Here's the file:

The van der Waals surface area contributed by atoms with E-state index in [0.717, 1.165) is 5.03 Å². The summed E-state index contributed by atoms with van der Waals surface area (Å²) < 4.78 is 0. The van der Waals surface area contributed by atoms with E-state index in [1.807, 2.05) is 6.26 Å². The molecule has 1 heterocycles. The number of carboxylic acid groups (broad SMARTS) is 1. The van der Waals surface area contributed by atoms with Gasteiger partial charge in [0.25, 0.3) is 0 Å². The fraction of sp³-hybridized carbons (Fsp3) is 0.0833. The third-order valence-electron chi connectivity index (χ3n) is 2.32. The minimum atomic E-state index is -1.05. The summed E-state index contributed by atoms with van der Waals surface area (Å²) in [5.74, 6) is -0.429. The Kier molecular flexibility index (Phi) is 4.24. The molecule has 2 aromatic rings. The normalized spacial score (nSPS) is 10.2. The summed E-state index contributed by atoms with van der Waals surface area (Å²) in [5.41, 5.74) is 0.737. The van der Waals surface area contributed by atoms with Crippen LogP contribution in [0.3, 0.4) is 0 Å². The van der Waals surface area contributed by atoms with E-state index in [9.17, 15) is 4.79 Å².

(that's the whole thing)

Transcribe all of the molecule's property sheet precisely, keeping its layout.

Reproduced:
The van der Waals surface area contributed by atoms with E-state index in [0.717, 1.165) is 5.03 Å². The summed E-state index contributed by atoms with van der Waals surface area (Å²) < 4.78 is 0. The van der Waals surface area contributed by atoms with E-state index in [1.807, 2.05) is 6.26 Å². The molecule has 1 heterocycles. The number of carboxylic acid groups (broad SMARTS) is 1. The van der Waals surface area contributed by atoms with Gasteiger partial charge in [0.25, 0.3) is 0 Å². The fraction of sp³-hybridized carbons (Fsp3) is 0.0833. The third-order valence-electron chi connectivity index (χ3n) is 2.32. The minimum atomic E-state index is -1.05. The summed E-state index contributed by atoms with van der Waals surface area (Å²) in [5.74, 6) is -0.429. The Kier molecular flexibility index (Phi) is 4.24. The molecule has 2 aromatic rings. The normalized spacial score (nSPS) is 10.2. The summed E-state index contributed by atoms with van der Waals surface area (Å²) in [5.41, 5.74) is 0.737. The van der Waals surface area contributed by atoms with Crippen LogP contribution in [0.3, 0.4) is 0 Å². The van der Waals surface area contributed by atoms with E-state index in [9.17, 15) is 4.79 Å².